# Archimedes’ cylinders in cube

The following problem has been solved by Archimedes:

Two distinct circular cylinders are inscribed^{} in a cube; the axes thus intersect each other perpendicularly. Determine the volume common to both cylinders, when the radius of the base of the cylinders is $r$.

If the solid common to both cylinders is cut with a plane parallel^{} to the axes of both cylinders, the figure of intersection is a square. Denote the distance^{} of the plane from the center of the cube be $x$. By the Pythagorean theorem^{}, half of the side of the square is $\sqrt{{r}^{2}-{x}^{2}}$ and the area of the square is
$4{(\sqrt{{r}^{2}-{x}^{2}})}^{2}$. Accordingly, we have the function

$$A(x):=\mathrm{\hspace{0.33em}4}({r}^{2}-{x}^{2})$$ |

for the area of the intersection square. If we let $x$ here to grow from $0$ to $r$, then half of the given solid is got. By the volume of the parent entry (http://planetmath.org/VolumeAsIntegral), the half volume of the solid is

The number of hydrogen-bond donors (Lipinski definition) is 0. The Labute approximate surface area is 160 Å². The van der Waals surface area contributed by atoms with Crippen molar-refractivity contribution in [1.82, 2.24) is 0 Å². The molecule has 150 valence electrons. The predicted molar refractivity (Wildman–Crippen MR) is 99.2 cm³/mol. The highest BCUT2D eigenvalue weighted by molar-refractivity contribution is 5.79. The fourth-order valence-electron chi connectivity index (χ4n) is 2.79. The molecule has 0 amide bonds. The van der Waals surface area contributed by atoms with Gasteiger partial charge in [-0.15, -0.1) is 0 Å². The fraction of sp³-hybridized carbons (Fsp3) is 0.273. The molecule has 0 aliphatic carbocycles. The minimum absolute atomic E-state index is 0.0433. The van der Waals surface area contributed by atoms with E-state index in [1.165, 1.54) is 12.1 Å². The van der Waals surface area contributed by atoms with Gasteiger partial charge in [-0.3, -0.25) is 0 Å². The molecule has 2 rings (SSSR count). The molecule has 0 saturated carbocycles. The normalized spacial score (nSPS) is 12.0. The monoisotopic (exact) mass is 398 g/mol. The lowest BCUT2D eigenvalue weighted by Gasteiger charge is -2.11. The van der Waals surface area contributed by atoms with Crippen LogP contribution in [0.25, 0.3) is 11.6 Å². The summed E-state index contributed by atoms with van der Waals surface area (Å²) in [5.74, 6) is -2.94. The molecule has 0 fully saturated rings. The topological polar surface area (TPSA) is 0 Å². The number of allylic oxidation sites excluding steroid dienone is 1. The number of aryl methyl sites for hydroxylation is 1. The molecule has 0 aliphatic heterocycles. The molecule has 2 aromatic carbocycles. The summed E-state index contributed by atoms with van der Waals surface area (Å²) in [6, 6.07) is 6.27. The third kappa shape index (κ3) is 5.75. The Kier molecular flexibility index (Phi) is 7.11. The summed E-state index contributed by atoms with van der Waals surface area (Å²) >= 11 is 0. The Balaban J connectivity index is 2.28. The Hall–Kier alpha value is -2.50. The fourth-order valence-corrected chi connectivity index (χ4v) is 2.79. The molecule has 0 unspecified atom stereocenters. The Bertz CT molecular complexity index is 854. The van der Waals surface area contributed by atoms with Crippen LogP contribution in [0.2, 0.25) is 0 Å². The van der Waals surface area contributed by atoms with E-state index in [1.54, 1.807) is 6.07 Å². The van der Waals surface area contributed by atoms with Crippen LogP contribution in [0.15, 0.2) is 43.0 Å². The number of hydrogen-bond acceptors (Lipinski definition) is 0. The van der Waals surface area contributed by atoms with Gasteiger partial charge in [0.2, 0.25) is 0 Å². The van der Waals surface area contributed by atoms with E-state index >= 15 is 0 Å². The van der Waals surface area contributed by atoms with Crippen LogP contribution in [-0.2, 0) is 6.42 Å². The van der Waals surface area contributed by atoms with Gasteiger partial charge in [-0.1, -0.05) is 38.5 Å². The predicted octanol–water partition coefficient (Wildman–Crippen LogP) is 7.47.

$$\frac{1}{2}V={\int}_{0}^{r}4({r}^{2}-{x}^{2})\mathit{d}x=\mathrm{\hspace{0.33em}4}\underset{x=0}{\overset{r}{/}}\left({r}^{2}x-\frac{{x}^{3}}{3}\right)=\frac{8}{3}{r}^{3}.$$ |

So the volume in the question is $\frac{16}{3}{r}^{3}$. It is $\frac{2}{3}$ of the volume of the cube.

Title | Archimedes’ cylinders in cube |
---|---|

Canonical name | ArchimedesCylindersInCube |

Date of creation | 2013-03-22 17:20:51 |

Last modified on | 2013-03-22 17:20:51 |

Owner | pahio (2872) |

Last modified by | pahio (2872) |

Numerical id | 7 |

Author | pahio (2872) |

Entry type | Example |

Classification | msc 51M25 |

Classification | msc 51-00 |

Synonym | perpendicular cylinders |

Synonym | cylinders inscribed in cube |

Related topic | SubstitutionNotation |